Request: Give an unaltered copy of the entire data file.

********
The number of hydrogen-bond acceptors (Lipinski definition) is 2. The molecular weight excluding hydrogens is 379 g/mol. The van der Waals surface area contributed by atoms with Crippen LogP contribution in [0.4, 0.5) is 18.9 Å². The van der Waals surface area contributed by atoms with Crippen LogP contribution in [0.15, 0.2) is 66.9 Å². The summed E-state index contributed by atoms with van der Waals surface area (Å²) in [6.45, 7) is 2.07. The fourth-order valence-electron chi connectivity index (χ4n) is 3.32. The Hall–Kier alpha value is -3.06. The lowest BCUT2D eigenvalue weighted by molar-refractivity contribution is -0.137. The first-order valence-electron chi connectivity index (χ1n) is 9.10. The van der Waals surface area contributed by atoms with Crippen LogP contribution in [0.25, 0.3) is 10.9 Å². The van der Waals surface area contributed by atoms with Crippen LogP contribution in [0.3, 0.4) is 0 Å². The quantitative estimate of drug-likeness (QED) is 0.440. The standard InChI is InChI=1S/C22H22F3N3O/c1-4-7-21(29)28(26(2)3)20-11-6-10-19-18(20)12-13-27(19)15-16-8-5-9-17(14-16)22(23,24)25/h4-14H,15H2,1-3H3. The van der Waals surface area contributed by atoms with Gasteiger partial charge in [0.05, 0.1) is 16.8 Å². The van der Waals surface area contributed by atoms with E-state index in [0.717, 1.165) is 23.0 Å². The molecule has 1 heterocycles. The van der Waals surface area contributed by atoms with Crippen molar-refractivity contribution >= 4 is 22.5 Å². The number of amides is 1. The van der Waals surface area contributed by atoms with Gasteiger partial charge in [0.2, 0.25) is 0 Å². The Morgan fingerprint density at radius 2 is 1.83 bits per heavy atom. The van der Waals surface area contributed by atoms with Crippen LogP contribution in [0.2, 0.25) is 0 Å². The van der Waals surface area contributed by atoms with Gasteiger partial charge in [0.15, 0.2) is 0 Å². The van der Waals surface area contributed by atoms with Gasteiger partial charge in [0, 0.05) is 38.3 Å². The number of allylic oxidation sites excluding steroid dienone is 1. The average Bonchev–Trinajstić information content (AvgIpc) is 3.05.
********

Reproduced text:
The number of hydrogen-bond acceptors (Lipinski definition) is 2. The molecular weight excluding hydrogens is 379 g/mol. The van der Waals surface area contributed by atoms with Crippen LogP contribution in [0.4, 0.5) is 18.9 Å². The van der Waals surface area contributed by atoms with Crippen LogP contribution in [0.15, 0.2) is 66.9 Å². The summed E-state index contributed by atoms with van der Waals surface area (Å²) in [6.45, 7) is 2.07. The fourth-order valence-electron chi connectivity index (χ4n) is 3.32. The Hall–Kier alpha value is -3.06. The lowest BCUT2D eigenvalue weighted by molar-refractivity contribution is -0.137. The first-order valence-electron chi connectivity index (χ1n) is 9.10. The van der Waals surface area contributed by atoms with Crippen LogP contribution in [0.25, 0.3) is 10.9 Å². The van der Waals surface area contributed by atoms with Crippen LogP contribution in [0.3, 0.4) is 0 Å². The quantitative estimate of drug-likeness (QED) is 0.440. The standard InChI is InChI=1S/C22H22F3N3O/c1-4-7-21(29)28(26(2)3)20-11-6-10-19-18(20)12-13-27(19)15-16-8-5-9-17(14-16)22(23,24)25/h4-14H,15H2,1-3H3. The van der Waals surface area contributed by atoms with Gasteiger partial charge in [0.05, 0.1) is 16.8 Å². The van der Waals surface area contributed by atoms with E-state index in [0.717, 1.165) is 23.0 Å². The molecule has 1 heterocycles. The van der Waals surface area contributed by atoms with Crippen molar-refractivity contribution >= 4 is 22.5 Å². The number of amides is 1. The van der Waals surface area contributed by atoms with Gasteiger partial charge in [0.2, 0.25) is 0 Å². The Morgan fingerprint density at radius 2 is 1.83 bits per heavy atom. The van der Waals surface area contributed by atoms with Crippen LogP contribution in [0.2, 0.25) is 0 Å². The van der Waals surface area contributed by atoms with Gasteiger partial charge in [0.15, 0.2) is 0 Å². The van der Waals surface area contributed by atoms with Gasteiger partial charge in [0, 0.05) is 38.3 Å². The number of allylic oxidation sites excluding steroid dienone is 1. The average Bonchev–Trinajstić information content (AvgIpc) is 3.05.